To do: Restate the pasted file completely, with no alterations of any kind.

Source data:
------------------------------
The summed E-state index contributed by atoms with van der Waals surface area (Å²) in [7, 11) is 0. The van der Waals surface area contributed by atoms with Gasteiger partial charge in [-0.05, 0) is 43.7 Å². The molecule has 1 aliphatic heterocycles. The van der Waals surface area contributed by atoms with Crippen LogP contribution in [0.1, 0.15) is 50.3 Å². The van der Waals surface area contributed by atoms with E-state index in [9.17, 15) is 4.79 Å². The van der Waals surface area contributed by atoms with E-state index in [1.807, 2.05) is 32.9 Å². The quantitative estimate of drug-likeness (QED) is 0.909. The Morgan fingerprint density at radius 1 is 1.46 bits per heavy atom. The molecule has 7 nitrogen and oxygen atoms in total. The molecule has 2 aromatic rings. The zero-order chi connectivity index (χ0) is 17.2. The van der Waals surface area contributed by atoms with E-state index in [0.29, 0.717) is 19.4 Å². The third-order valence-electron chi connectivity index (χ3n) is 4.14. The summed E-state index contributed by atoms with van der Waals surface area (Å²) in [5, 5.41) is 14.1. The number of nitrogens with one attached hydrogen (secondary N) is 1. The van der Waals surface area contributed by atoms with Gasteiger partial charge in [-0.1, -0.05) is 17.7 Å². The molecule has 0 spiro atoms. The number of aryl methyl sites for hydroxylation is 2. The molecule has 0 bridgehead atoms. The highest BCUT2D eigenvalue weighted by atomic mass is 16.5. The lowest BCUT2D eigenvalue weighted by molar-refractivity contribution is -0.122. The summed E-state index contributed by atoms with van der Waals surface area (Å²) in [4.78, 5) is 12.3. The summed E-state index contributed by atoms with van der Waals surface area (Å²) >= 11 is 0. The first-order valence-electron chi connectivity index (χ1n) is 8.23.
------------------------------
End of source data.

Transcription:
The summed E-state index contributed by atoms with van der Waals surface area (Å²) in [7, 11) is 0. The van der Waals surface area contributed by atoms with Gasteiger partial charge in [-0.05, 0) is 43.7 Å². The molecule has 1 aliphatic heterocycles. The van der Waals surface area contributed by atoms with Crippen LogP contribution in [0.1, 0.15) is 50.3 Å². The van der Waals surface area contributed by atoms with E-state index in [9.17, 15) is 4.79 Å². The van der Waals surface area contributed by atoms with E-state index in [1.807, 2.05) is 32.9 Å². The quantitative estimate of drug-likeness (QED) is 0.909. The Morgan fingerprint density at radius 1 is 1.46 bits per heavy atom. The molecule has 7 nitrogen and oxygen atoms in total. The molecule has 2 aromatic rings. The zero-order chi connectivity index (χ0) is 17.2. The van der Waals surface area contributed by atoms with E-state index in [0.29, 0.717) is 19.4 Å². The third-order valence-electron chi connectivity index (χ3n) is 4.14. The summed E-state index contributed by atoms with van der Waals surface area (Å²) in [5, 5.41) is 14.1. The number of nitrogens with one attached hydrogen (secondary N) is 1. The van der Waals surface area contributed by atoms with Gasteiger partial charge in [-0.1, -0.05) is 17.7 Å². The molecule has 0 spiro atoms. The number of aryl methyl sites for hydroxylation is 2. The molecule has 0 bridgehead atoms. The highest BCUT2D eigenvalue weighted by atomic mass is 16.5. The lowest BCUT2D eigenvalue weighted by molar-refractivity contribution is -0.122. The summed E-state index contributed by atoms with van der Waals surface area (Å²) in [4.78, 5) is 12.3. The summed E-state index contributed by atoms with van der Waals surface area (Å²) >= 11 is 0. The first-order valence-electron chi connectivity index (χ1n) is 8.23.